Sigh. I remember a time when posters were all the rage. When I was a child, what feels like eons ago, my bedroom walls and closet doors were adorned with the coolest posters of the day. This was my way to express myself. To show the world (my parents) what my interests and loves truly were. To show them that I was cool and hip and not like them at all. My first poster I remember like it was taped to my wall only days ago. It was a Madonna poster. There she was in all her 80’s glory, with her crazy, hair-sprayed mane of blonde with dark roots and arms full of jelly bracelets plastered to the wall with scotch tape. I thought she was so cool back then. And having her picture taped to my bedroom closet door made me feel like she was there, hanging out with me. She was my idol at 10 years old. I saw her gold necklaces and wanted to wear the exact ones, or at least the duplicates found at Wal-Mart. I looked at the mole on her cheek and used my mom’s makeup to draw a dot (the famous mole) on my face. I stared into her soulful eyes and thought, “Hey, I wonder if she loves cats as much as me?”
But as I grew older, the posters started to change with the times. In high school, Madonna came down, and Tori Amos came up. Pop music was dead to me now. I longed for the more thoughtful, introspective music of beautiful singer/songwriters. Along with Tori, came PJ Harvey on my left wall, Toad the Wet Sprocket on my right wall, and beautiful songstress Heather Nova joined Tori on the closet door. And on the ceiling reined the king of Grunge himself, Kurt Cobain. I looked at his handsome face every night before I went to sleep, and wished him a good night.
I soon graduated from high school, but even in college I did not graduate from posters. They littered my dorm-room walls. I taped mostly musicians on the walls, including the likes of Lush, the band Live (who I still listen to today), Alice in Chains, Guster, and so many more. Every semester they would change. It was like a revolving wall of music. The only actor to ever make an appearance on the wall was X-Files’ own David Duchovney. Mmmmm…. Fox Mulder.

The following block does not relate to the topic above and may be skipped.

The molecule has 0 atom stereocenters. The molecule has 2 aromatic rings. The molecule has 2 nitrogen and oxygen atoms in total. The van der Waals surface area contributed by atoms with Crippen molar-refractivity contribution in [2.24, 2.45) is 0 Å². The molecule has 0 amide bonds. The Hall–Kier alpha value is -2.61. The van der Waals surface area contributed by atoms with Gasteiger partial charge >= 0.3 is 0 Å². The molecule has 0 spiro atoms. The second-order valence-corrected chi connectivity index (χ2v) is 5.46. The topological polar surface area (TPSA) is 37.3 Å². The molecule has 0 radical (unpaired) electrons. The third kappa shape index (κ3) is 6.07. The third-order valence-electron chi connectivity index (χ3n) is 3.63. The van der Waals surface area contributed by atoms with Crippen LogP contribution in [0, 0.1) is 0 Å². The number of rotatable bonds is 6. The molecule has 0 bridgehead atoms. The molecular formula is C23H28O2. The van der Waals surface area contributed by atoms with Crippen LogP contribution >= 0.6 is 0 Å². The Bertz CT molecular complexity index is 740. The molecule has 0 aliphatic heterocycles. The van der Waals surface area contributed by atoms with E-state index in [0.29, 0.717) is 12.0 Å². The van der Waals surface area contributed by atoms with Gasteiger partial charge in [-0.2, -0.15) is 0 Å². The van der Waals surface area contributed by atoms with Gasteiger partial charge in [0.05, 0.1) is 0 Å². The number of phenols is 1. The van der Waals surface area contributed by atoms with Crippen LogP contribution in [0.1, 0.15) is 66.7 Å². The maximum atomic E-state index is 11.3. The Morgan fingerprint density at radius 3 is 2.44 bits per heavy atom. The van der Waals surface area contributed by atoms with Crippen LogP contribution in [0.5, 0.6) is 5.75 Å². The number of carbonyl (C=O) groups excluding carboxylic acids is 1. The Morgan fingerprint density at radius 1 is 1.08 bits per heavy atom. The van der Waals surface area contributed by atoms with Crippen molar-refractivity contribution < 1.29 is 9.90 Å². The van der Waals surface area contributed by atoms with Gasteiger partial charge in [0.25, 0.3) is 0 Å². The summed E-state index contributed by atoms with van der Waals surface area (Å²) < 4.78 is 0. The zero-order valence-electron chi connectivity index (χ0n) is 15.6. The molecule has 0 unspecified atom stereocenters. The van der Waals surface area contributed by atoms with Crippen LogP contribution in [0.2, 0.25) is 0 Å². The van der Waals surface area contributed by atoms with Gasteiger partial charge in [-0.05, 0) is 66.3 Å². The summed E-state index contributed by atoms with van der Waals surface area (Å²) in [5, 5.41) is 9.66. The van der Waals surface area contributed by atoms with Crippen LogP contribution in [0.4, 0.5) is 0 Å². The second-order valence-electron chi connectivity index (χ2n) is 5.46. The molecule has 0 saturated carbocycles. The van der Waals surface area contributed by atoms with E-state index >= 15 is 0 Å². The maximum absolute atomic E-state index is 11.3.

See, the thing with posters is that they are an inexpensive way of representing the inner person. However, as I move on in life, and obviously on in age, posters on the walls of adult houses seem juvenile and even tacky. So it’s on to original paintings by local artisans and framed prints by well-known artists. Because you simply cannot put a poster on a wall unframed anymore. That is an atrocity of adulthood. And I agree. It is tacky. (No pun intended.)
It was strange. Back then, it was almost as if the posters spoke for me. They told my friends more about me and my interests than I could verbally express. Just by stepping inside my room, strangers could become quick friends. If they liked the posters of the musicians on my wall, then we had something in common-something to talk about. And I was always up for a discussion about popular and underground music of the day. Maybe posters were for me, what tattoos are for the younger generation of today. It’s simply all just a way of expressing yourself.